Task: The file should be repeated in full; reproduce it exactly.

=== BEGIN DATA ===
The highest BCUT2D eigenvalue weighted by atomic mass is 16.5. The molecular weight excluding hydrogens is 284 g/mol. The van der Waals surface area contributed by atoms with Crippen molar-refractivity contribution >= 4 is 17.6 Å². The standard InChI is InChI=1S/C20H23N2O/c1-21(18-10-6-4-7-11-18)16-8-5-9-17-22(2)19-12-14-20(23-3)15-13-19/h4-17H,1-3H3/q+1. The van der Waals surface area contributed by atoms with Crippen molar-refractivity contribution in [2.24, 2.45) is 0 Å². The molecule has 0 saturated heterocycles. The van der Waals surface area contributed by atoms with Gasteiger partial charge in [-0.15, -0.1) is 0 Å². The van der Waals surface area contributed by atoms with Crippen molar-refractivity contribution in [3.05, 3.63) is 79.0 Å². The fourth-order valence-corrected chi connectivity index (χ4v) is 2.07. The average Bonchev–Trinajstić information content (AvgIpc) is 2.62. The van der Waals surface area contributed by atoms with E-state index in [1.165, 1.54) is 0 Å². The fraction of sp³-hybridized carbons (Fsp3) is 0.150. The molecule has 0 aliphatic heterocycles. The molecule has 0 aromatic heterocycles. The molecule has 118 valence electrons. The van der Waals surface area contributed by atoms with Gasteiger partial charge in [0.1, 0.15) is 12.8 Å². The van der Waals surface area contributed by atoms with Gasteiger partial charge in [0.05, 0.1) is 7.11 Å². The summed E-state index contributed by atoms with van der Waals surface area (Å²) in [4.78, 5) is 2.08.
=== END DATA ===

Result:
The highest BCUT2D eigenvalue weighted by atomic mass is 16.5. The molecular weight excluding hydrogens is 284 g/mol. The van der Waals surface area contributed by atoms with Crippen molar-refractivity contribution >= 4 is 17.6 Å². The standard InChI is InChI=1S/C20H23N2O/c1-21(18-10-6-4-7-11-18)16-8-5-9-17-22(2)19-12-14-20(23-3)15-13-19/h4-17H,1-3H3/q+1. The van der Waals surface area contributed by atoms with Crippen molar-refractivity contribution in [2.24, 2.45) is 0 Å². The molecule has 0 saturated heterocycles. The van der Waals surface area contributed by atoms with Gasteiger partial charge in [-0.15, -0.1) is 0 Å². The van der Waals surface area contributed by atoms with Crippen molar-refractivity contribution in [3.05, 3.63) is 79.0 Å². The fourth-order valence-corrected chi connectivity index (χ4v) is 2.07. The average Bonchev–Trinajstić information content (AvgIpc) is 2.62. The van der Waals surface area contributed by atoms with E-state index in [1.165, 1.54) is 0 Å². The fraction of sp³-hybridized carbons (Fsp3) is 0.150. The molecule has 0 aliphatic heterocycles. The molecule has 0 aromatic heterocycles. The molecule has 118 valence electrons. The van der Waals surface area contributed by atoms with Gasteiger partial charge in [0.1, 0.15) is 12.8 Å². The van der Waals surface area contributed by atoms with Gasteiger partial charge in [0.05, 0.1) is 7.11 Å². The summed E-state index contributed by atoms with van der Waals surface area (Å²) in [4.78, 5) is 2.08.